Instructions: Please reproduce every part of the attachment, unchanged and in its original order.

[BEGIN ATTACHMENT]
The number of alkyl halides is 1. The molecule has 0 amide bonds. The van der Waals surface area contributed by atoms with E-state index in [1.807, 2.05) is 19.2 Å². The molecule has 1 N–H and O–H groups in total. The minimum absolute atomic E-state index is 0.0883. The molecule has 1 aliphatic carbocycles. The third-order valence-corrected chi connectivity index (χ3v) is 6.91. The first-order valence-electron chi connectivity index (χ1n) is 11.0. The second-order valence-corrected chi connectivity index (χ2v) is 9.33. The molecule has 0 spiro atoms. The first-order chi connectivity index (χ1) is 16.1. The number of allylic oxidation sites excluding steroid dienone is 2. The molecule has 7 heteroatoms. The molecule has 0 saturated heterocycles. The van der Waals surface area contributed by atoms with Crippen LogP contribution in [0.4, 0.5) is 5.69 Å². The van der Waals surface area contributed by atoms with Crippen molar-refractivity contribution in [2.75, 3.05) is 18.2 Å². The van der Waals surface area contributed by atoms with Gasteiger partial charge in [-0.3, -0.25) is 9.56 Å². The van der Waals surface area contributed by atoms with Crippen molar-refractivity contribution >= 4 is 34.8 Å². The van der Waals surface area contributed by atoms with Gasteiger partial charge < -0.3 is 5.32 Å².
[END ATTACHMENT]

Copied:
The number of alkyl halides is 1. The molecule has 0 amide bonds. The van der Waals surface area contributed by atoms with E-state index in [1.807, 2.05) is 19.2 Å². The molecule has 1 N–H and O–H groups in total. The minimum absolute atomic E-state index is 0.0883. The molecule has 1 aliphatic carbocycles. The third-order valence-corrected chi connectivity index (χ3v) is 6.91. The first-order valence-electron chi connectivity index (χ1n) is 11.0. The second-order valence-corrected chi connectivity index (χ2v) is 9.33. The molecule has 0 spiro atoms. The first-order chi connectivity index (χ1) is 16.1. The number of allylic oxidation sites excluding steroid dienone is 2. The molecule has 7 heteroatoms. The molecule has 0 saturated heterocycles. The van der Waals surface area contributed by atoms with Crippen LogP contribution in [0.4, 0.5) is 5.69 Å². The van der Waals surface area contributed by atoms with Crippen molar-refractivity contribution in [2.75, 3.05) is 18.2 Å². The van der Waals surface area contributed by atoms with Gasteiger partial charge in [-0.3, -0.25) is 9.56 Å². The van der Waals surface area contributed by atoms with Crippen molar-refractivity contribution >= 4 is 34.8 Å². The van der Waals surface area contributed by atoms with Gasteiger partial charge < -0.3 is 5.32 Å².